Some of you may have noticed that I’ve missed a week. This was by no means intentional. One of the unexpected problems I’ve come across (and I think I had a bit of a moan about this in an earlier post) was that I’ve found myself getting ill more often. Not long after my last outing, I came down with the third sniffle of the year. As this was my third one, I got some special bonus features unlocked as well. As it was, I think I managed to handle it in a fairly manly fashion, by which I mean I whinged about it constantly to my wife, and tried for as much sympathy as possible at work.
A few weeks previous, I had a rallying call from my club (Portobello RC) that we were scrambling for the cross country Nationals at Falkirk. I love a bit of XC, and was really keen to get involved. I also knew that Falkirk had a parkrun, in the exact same park. Stars aligned, it was too good to be true. The only snag was that as I was returning from injury, and still not back to the training schedule I’d gotten to at the end of last year – the thought of doing parkrun, followed by 10k of XC was something that not even I was daft enough to sign myself up for. Though obviously I was fairly tempted. In the end, I opted to marshal the XC and chalk up another parkrun.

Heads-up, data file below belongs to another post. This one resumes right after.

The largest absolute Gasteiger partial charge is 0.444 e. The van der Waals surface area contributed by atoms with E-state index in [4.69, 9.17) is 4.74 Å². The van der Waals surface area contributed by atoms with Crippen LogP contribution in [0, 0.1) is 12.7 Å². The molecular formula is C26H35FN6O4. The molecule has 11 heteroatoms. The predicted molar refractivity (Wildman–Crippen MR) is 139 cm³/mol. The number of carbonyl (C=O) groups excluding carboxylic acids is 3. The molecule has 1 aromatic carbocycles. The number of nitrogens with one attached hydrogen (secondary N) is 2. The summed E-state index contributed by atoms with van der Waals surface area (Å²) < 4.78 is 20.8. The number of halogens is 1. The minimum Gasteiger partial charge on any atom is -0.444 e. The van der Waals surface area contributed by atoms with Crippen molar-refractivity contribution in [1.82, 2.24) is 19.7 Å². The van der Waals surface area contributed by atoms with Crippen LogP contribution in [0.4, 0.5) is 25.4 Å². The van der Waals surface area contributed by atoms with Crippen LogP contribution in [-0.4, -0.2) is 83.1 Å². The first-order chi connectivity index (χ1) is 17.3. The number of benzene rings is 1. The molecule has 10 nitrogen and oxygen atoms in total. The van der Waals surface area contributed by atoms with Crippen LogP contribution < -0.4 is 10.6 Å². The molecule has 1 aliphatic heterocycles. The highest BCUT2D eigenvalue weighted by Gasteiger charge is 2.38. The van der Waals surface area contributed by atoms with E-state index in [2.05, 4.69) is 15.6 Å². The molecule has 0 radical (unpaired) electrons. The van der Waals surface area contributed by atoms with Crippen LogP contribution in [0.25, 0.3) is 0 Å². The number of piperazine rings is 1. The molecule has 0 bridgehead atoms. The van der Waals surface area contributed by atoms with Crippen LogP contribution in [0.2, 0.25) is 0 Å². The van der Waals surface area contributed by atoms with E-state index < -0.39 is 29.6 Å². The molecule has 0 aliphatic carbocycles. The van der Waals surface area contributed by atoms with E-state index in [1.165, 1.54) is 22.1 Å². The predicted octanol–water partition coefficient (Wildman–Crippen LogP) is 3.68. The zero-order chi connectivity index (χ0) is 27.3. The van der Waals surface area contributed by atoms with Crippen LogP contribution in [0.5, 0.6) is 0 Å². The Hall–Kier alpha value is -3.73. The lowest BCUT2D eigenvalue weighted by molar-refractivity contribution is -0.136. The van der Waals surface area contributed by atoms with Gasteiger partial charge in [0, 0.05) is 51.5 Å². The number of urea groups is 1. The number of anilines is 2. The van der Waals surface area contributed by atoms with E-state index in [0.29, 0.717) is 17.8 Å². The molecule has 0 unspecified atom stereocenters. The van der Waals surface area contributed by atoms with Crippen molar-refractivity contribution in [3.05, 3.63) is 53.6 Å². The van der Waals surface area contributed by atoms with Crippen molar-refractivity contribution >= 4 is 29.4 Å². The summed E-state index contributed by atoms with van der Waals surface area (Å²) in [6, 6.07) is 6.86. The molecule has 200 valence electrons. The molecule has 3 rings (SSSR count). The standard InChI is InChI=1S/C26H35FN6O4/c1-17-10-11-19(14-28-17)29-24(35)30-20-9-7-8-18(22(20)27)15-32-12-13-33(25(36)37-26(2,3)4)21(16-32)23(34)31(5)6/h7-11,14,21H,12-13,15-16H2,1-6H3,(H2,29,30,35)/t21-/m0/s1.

Wednesday’s training session came and went, and I sat snuffling and grumping at home hoping that by the weekend I would at least be able to limp round. As the weekend got closer, the chances of heavy rain at Falkirk increased, and my chances of running looked less and less likely. In the end, after a great deal of frowning, I conceded that running in the heavy rain, then standing around all day marshalling and potentially getting cold would be very silly indeed. I did though have a brilliant time at the Nationals in the end, even if I didn’t get to run. I do love hurling ‘encouragement’ at people, and one of my club mates brought a tent complete with camping stove and tea.
It was the following Wednesday before I ran again, and though the session was fairly tough after ten days out, I made it round. hurrah!
Whilst up in Inverness a few weeks ago, I had a great chat with one of the organisers who tipped me off that Elgin would soon be coming up for their first anniversary. A bit of research, and I had a date. Elgin though is quite a long way from where I live. It’s not the most inaccessible of the Scottish parkruns, being near a train station, but even if you live in Inverness, the earliest train on a Saturday will not get you there on time. In the spirit of the other parkruns I’ve done this year, and nothing at all to do with being a bit disorganised, I finally committed myself to train tickets and a lovely sounding B&B on Wednesday.